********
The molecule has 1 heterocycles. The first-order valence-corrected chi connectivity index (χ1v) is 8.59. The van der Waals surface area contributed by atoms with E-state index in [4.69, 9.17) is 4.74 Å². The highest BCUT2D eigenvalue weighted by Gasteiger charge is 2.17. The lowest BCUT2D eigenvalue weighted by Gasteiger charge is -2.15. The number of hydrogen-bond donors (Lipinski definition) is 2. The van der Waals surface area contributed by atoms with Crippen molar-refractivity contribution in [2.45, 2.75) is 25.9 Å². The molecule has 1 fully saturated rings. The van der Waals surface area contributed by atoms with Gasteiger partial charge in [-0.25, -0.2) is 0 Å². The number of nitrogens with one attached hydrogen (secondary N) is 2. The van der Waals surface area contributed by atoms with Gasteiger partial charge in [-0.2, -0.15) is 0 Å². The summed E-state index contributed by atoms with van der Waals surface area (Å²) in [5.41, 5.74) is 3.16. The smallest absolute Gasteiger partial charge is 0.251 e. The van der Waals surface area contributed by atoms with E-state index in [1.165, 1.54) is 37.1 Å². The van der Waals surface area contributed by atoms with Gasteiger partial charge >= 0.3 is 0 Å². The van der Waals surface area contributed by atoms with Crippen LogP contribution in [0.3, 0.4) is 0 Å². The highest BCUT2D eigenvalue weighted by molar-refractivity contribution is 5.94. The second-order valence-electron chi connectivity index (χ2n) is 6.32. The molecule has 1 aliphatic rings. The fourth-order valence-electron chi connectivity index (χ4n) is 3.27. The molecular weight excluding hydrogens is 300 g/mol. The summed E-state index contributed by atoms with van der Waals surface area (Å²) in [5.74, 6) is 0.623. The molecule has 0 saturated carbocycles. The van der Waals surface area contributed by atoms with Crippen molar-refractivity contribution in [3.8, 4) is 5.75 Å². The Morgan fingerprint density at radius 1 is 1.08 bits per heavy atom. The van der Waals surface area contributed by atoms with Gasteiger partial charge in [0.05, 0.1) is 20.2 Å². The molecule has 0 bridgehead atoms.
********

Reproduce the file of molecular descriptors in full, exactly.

The molecule has 1 heterocycles. The first-order valence-corrected chi connectivity index (χ1v) is 8.59. The van der Waals surface area contributed by atoms with E-state index in [4.69, 9.17) is 4.74 Å². The highest BCUT2D eigenvalue weighted by Gasteiger charge is 2.17. The lowest BCUT2D eigenvalue weighted by Gasteiger charge is -2.15. The number of hydrogen-bond donors (Lipinski definition) is 2. The van der Waals surface area contributed by atoms with Crippen molar-refractivity contribution in [2.45, 2.75) is 25.9 Å². The molecule has 1 fully saturated rings. The van der Waals surface area contributed by atoms with Gasteiger partial charge in [-0.25, -0.2) is 0 Å². The number of nitrogens with one attached hydrogen (secondary N) is 2. The van der Waals surface area contributed by atoms with Gasteiger partial charge in [-0.2, -0.15) is 0 Å². The summed E-state index contributed by atoms with van der Waals surface area (Å²) in [5.41, 5.74) is 3.16. The smallest absolute Gasteiger partial charge is 0.251 e. The van der Waals surface area contributed by atoms with E-state index in [1.165, 1.54) is 37.1 Å². The van der Waals surface area contributed by atoms with Gasteiger partial charge >= 0.3 is 0 Å². The van der Waals surface area contributed by atoms with Crippen LogP contribution in [0.3, 0.4) is 0 Å². The highest BCUT2D eigenvalue weighted by molar-refractivity contribution is 5.94. The second-order valence-electron chi connectivity index (χ2n) is 6.32. The molecule has 1 aliphatic rings. The fourth-order valence-electron chi connectivity index (χ4n) is 3.27. The molecular weight excluding hydrogens is 300 g/mol. The summed E-state index contributed by atoms with van der Waals surface area (Å²) in [5.74, 6) is 0.623. The molecule has 0 saturated carbocycles. The van der Waals surface area contributed by atoms with Crippen molar-refractivity contribution in [3.8, 4) is 5.75 Å². The Morgan fingerprint density at radius 1 is 1.08 bits per heavy atom. The van der Waals surface area contributed by atoms with Gasteiger partial charge in [0.05, 0.1) is 20.2 Å². The molecule has 0 bridgehead atoms.